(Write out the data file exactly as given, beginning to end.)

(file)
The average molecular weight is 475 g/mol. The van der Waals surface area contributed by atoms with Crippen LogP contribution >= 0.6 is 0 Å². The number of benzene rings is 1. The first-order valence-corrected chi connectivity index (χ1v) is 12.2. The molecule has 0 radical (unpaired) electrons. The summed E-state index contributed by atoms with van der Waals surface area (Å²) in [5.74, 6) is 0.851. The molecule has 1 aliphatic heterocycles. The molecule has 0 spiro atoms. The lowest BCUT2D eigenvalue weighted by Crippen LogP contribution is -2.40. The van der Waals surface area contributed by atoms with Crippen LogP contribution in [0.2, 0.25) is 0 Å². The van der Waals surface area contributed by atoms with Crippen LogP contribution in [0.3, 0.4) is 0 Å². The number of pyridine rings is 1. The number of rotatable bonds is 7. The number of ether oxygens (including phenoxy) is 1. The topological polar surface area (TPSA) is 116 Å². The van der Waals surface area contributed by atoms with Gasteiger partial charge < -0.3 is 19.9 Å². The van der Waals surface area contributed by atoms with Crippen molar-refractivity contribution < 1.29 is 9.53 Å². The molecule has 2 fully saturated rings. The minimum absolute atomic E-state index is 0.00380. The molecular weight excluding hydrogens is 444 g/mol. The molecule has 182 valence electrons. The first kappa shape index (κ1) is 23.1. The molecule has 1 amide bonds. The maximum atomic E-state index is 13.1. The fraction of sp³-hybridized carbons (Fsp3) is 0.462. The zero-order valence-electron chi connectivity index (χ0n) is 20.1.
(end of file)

The average molecular weight is 475 g/mol. The van der Waals surface area contributed by atoms with Crippen LogP contribution >= 0.6 is 0 Å². The number of benzene rings is 1. The first-order valence-corrected chi connectivity index (χ1v) is 12.2. The molecule has 0 radical (unpaired) electrons. The summed E-state index contributed by atoms with van der Waals surface area (Å²) in [5.74, 6) is 0.851. The molecule has 1 aliphatic heterocycles. The molecule has 0 spiro atoms. The lowest BCUT2D eigenvalue weighted by Crippen LogP contribution is -2.40. The van der Waals surface area contributed by atoms with Crippen LogP contribution in [0.2, 0.25) is 0 Å². The van der Waals surface area contributed by atoms with Crippen LogP contribution in [0.3, 0.4) is 0 Å². The number of pyridine rings is 1. The number of rotatable bonds is 7. The number of ether oxygens (including phenoxy) is 1. The topological polar surface area (TPSA) is 116 Å². The van der Waals surface area contributed by atoms with Gasteiger partial charge < -0.3 is 19.9 Å². The van der Waals surface area contributed by atoms with Crippen molar-refractivity contribution < 1.29 is 9.53 Å². The molecule has 2 fully saturated rings. The minimum absolute atomic E-state index is 0.00380. The molecular weight excluding hydrogens is 444 g/mol. The molecule has 182 valence electrons. The first kappa shape index (κ1) is 23.1. The molecule has 1 amide bonds. The maximum atomic E-state index is 13.1. The fraction of sp³-hybridized carbons (Fsp3) is 0.462. The zero-order valence-electron chi connectivity index (χ0n) is 20.1.